The Corner


Masters of Their Craft

Pre-match entertainment by the Harlem Globetrotters at a Barclays Premier League game (Action Images / Craig Brough via Reuters)

Recently, I was talking to some young writers about writing. Some thoughts emerged, and I’ve shared a few, or more than a few, in a piece today.

I was further asked to draw up a reading list: What might a young person read, especially if he is conservatively inclined? I drew up a list, and have appended it to my piece.

It is a pretty short list, not a catalogue, though a catalogue can be easily put together. Maybe another time. My little list runs from B — Brookhiser and Buckley — to W — Waugh and Will.

Of course, all this is for people of any age, not just the young. “Right Words: On how to write, and what to read.”

I’ve received an interesting letter from Mike Brown, the editor of the Rockdale Reporter, in Texas. (I still say “letter,” often, even if it comes via e-mail.) I wrote about Mike last year: here. He’s retiring next week, incidentally.

Before quoting from his letter, I’ll need to quote from my piece — two short paragraphs:

I think a writer should know the rules. He should learn grammar backward and forward. He should be an expert on the language. Then he can depart from the rules and play around. He has the grounding to do so.

Picasso could draw or paint as realistically as you wanted. He could be well-nigh photographic. But, as his life progressed, he chose to play around (for better or worse) (and a lot of people think worse).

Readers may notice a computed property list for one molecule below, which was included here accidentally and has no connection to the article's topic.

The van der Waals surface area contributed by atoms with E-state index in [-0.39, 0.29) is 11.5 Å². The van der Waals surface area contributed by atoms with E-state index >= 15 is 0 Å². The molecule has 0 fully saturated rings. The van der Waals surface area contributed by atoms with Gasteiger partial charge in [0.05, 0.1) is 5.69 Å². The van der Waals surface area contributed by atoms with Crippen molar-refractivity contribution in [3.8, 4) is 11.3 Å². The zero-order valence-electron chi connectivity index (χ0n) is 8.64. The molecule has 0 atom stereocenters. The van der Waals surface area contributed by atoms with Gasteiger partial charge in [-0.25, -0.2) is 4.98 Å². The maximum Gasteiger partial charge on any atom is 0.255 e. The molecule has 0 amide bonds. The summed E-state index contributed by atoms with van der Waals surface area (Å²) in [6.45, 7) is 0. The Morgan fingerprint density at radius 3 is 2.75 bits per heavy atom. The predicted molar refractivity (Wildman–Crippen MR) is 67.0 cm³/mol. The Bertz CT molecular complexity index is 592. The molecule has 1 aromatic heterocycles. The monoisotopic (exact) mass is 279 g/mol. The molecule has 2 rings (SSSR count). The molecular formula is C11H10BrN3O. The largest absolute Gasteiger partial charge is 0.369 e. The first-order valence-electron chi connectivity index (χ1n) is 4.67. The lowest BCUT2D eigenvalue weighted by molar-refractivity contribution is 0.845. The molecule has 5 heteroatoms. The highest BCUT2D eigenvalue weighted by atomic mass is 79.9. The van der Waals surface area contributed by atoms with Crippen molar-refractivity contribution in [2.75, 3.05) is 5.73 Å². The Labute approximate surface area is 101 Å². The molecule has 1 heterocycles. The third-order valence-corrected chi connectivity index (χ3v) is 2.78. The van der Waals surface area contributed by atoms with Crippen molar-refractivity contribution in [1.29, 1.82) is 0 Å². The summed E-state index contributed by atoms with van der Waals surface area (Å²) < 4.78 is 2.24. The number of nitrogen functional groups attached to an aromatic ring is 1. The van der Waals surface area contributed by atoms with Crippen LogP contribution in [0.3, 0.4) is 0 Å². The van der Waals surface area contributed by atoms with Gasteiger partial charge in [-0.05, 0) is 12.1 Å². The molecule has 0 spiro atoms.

Mike Brown writes,

Your remarks on Picasso put me in mind of the Harlem Globetrotters. I’ve always had a theory about why they are funny. I think it’s because they really can play basketball at a high level. It’s much funnier to see masters of a craft goof around like that than it is to see four friends and me, stumbling around a court, making fools of ourselves. It is precisely because the Globetrotters are not fools that what they do is so entertaining.

Well observed.

Writers can learn from the ’trotters, and from other non-writers, too. Here is another paragraph from my piece today:

An old professor of mine, David Herbert Donald, the historian, had a piece of advice for writing: Watch Fred Astaire. Look at him dance. Note his lines — their fluidity, their angularity, their grace, their humor.

I’ve learned from a great variety of people, past and present: people I have known, personally, and people I’ll never meet, at least in the flesh. I know this is true of all of us.

Lee Hoiby, the late American composer, was a master of song. He told me once, “It was Schubert, more than anyone, who taught me how to write songs.” He played and sang through all 600 of them. Hoiby and Schubert were separated by 150 years or so, but it didn’t matter at all.

Well, V. S. Naipaul, I was lucky to know, a bit. (He was one of the closest friends of our David Pryce-Jones.) I would like to conclude this Corner post with a little story. It has to do with reading Naipaul, not talking to him.

Occasionally, I’ll write a long sentence that includes more than one colon — more than one pause, represented by colons. Can you do that? Some people around me wondered.

About this time, I was reading some Naipaul — Miguel Street, I believe — and saw that he does this freely. That was good enough for me.

In any event, there’s a ton more to say — about colons, etc. — and if you like issues of this kind, my piece today may be for you. Again, here.


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